5 Ways Men Grieve Pregnancy Loss

Pregnancy loss

Though pregnancy loss affects both men and women, they respond differently. The father’s reaction to the loss of a baby is often less outwardly obvious compared to the mother’s expression of grief . This difference in grieving may be wrongly interpreted as “men do not grieve the loss of a baby.” That is certainly not the case.  

Different Social Expectations from Men and Women Around Parenthood

Women are under pressure from society to be ideal mothers and caregivers. Men face pressures to be the breadwinners and to be successful. These specific pressures lead to successful men being identified as those who provide for their families and successful women being identified as those who bear children and care for them.

Men Grieve Pregnancy Loss Too 

Men experience many of the same emotions after the loss of a baby as women do. Here some common emotions both men and women experience:

  • Shock and disbelief
  • Helplessness
  • Hurt
  • Frustration and anger
  • Guilt
  • Numbness
  • Grief

Both mothers and fathers feel sad after the loss of their baby in their own ways.  Here are some

Typical Ways Men Grieve Pregnancy Loss:  

1.Initially, Men Mourn the Loss of Their Baby to the Same Degree Women Do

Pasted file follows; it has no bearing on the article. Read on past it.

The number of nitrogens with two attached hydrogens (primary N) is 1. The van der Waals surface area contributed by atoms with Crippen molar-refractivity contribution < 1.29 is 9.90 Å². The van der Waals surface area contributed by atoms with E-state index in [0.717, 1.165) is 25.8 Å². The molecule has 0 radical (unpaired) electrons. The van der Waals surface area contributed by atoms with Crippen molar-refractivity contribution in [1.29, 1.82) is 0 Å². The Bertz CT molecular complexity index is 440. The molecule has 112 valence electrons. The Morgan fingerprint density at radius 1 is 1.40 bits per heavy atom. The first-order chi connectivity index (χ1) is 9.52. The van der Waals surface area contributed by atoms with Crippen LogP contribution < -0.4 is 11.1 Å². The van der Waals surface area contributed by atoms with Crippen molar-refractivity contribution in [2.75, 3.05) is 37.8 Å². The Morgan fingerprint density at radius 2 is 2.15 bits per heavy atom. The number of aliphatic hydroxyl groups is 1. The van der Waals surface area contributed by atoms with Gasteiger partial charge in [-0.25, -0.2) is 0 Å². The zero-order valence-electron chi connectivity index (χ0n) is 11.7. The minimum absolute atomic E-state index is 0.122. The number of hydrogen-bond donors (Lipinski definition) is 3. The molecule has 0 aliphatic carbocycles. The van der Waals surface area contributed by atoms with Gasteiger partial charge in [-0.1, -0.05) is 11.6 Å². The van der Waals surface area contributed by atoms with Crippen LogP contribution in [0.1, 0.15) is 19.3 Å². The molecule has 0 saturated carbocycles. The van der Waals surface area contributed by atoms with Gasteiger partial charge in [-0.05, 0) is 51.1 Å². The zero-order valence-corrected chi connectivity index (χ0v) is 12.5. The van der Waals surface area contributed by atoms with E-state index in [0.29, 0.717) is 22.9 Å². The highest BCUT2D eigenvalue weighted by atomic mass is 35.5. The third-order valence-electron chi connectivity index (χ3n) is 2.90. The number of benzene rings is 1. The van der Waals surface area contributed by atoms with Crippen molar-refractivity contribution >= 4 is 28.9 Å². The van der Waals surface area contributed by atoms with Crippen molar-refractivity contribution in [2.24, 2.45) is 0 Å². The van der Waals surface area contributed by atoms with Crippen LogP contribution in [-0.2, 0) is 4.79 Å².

According to research using the Perinatal Grief Scale, grief scores for men are comparable to those of their female partners right after the loss. For both men and women, their grief is higher with a longer duration of pregnancy and pregnancy with ultrasounds where baby was seen.

2. Men’s Grief is Not as Long or Intense as Women’s

Men’s grief is usually shorter in intensity and duration than their partner’s grief. Usually, fathers do not experience emotions such as depression and anxiety as intensely or as long as mothers do. Due to these different grieving periods, women can take a significantly longer time to recover from their loss. In comparison to mothers, men also experience significantly less preoccupation and yearning. They also do not experience somatic symptoms, the way mothers do.

3. Differing Perception of the Fetus

Mothers perceive the fetus as part of their physical and emotional self, so they form a much earlier attachment to the unborn child. Thus, it is not surprising that fathers do not experience the same amount of guilt and self-blame as mothers do. Fathers generally exhibit more frustration and anger. While the mother could feel she failed her baby and her body failed her, her partner may feel that he failed to protect his wife. Though, these differences in perception of the fetus do not prevent both parents from feeling equal amounts of withdrawal, isolation, fatigue, discomfort with physical intimacy, and fear of future pregnancy.

4. Different Cultural Pressures